The device is hopelessly childish. Ripping an Elf Bar feels less like smoking a cigarette or Juul than it does drinking an Icee too fast—a sharp headache, a throat coated in syrup, the immediate desire for more. Though every bar has its cool kids smoking cigarettes out front and its dead-enders fiendishly sucking their Juuls inside, life in 2023 smells most often like a cotton candy stand. The moral panic was once that children were getting addicted to products created for adults; what does it mean for adults to become addicted to vapes designed overtly to addict children?
The Elf Bar is a perfectly modern vice. It is tacky, garish, immediately disposable, and completely addicting. Its flavors and design conjure vibes and multiverse flora more than anything that exists in sordid reality, an endless array of superficial choice. Where cigarettes and Juuls came from identifiable corporations, Elf Bars and their progeny are far harder (and sometimes impossible) to track down; vaping dark money, it turns out, is delicious. The Elf Bar does not purport to be cool like a cigarette or plausibly healthy like a Juul – the appeal is pure nihilistic hedonism. There’s a certain knowing smirk you get while hitting an Elf Bar, a sort of laughing incredulity that this, of all the things, is how you’ve chosen to give yourself cancer. You can imagine the Earth, poisoned by landfills of these colored spouts, finding the humor in it all too. People argue whether the nihilism that dominates contemporary youth culture is due to a generation’s endemic overstimulation or to a knowledge that there is no future left. The Elf Bar is a fitting mascot for either interpretation, a portal to adulthood as permanent adolescence, the funniest way to die feeling young. Try enough, and you’ll unfortunately find a flavor you really quite like.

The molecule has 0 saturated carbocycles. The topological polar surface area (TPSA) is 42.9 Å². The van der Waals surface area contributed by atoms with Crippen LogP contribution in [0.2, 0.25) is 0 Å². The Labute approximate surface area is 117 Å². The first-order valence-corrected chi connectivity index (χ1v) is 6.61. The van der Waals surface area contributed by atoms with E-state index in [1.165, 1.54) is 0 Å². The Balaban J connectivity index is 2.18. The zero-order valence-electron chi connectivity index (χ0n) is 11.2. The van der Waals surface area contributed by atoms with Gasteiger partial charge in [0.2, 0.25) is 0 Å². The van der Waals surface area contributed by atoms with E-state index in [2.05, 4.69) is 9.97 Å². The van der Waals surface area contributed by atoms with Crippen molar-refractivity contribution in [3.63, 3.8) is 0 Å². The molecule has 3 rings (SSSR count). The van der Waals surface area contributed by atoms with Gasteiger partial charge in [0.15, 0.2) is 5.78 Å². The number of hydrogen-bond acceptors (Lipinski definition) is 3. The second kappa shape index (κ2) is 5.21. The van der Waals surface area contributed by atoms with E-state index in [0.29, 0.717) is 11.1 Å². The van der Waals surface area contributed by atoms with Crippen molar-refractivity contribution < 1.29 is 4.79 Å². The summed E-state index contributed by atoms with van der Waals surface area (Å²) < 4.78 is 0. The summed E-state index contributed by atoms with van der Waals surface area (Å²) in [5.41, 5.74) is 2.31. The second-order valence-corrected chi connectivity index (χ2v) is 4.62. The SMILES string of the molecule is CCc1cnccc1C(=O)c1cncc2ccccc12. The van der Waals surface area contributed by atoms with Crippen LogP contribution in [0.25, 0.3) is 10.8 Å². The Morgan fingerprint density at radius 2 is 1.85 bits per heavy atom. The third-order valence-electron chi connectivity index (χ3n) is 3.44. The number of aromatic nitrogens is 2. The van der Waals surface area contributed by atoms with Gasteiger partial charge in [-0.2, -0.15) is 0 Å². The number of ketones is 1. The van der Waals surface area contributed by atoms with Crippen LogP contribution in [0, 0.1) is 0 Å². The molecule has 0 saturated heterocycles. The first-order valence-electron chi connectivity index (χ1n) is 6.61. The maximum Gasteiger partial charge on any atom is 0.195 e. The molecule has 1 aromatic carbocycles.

Thanks for reading Never Hungover! Subscribe for free to receive new posts and support my work.